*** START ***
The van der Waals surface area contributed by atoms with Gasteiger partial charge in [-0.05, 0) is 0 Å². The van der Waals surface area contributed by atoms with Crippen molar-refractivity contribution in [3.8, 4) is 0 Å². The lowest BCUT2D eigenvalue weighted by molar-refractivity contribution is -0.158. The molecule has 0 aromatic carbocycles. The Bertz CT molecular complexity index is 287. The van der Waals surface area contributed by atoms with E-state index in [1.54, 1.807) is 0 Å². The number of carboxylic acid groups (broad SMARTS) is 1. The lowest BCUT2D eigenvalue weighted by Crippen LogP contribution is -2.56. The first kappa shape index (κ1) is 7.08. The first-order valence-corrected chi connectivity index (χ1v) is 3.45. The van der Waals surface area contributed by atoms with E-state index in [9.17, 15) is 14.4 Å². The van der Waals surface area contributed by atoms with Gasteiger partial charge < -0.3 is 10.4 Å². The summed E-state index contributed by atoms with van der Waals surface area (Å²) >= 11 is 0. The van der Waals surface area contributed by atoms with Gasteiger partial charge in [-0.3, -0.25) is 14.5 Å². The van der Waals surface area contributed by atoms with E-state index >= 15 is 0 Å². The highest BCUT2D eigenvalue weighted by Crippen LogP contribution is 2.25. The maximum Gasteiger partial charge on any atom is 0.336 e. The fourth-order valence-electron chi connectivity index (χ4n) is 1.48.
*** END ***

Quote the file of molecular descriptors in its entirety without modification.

The van der Waals surface area contributed by atoms with Gasteiger partial charge in [-0.05, 0) is 0 Å². The van der Waals surface area contributed by atoms with Crippen molar-refractivity contribution in [3.8, 4) is 0 Å². The lowest BCUT2D eigenvalue weighted by molar-refractivity contribution is -0.158. The molecule has 0 aromatic carbocycles. The Bertz CT molecular complexity index is 287. The van der Waals surface area contributed by atoms with E-state index in [1.54, 1.807) is 0 Å². The number of carboxylic acid groups (broad SMARTS) is 1. The lowest BCUT2D eigenvalue weighted by Crippen LogP contribution is -2.56. The first kappa shape index (κ1) is 7.08. The first-order valence-corrected chi connectivity index (χ1v) is 3.45. The van der Waals surface area contributed by atoms with E-state index in [9.17, 15) is 14.4 Å². The van der Waals surface area contributed by atoms with Gasteiger partial charge < -0.3 is 10.4 Å². The summed E-state index contributed by atoms with van der Waals surface area (Å²) >= 11 is 0. The van der Waals surface area contributed by atoms with Gasteiger partial charge in [-0.3, -0.25) is 14.5 Å². The van der Waals surface area contributed by atoms with E-state index >= 15 is 0 Å². The highest BCUT2D eigenvalue weighted by Crippen LogP contribution is 2.25. The maximum Gasteiger partial charge on any atom is 0.336 e. The fourth-order valence-electron chi connectivity index (χ4n) is 1.48.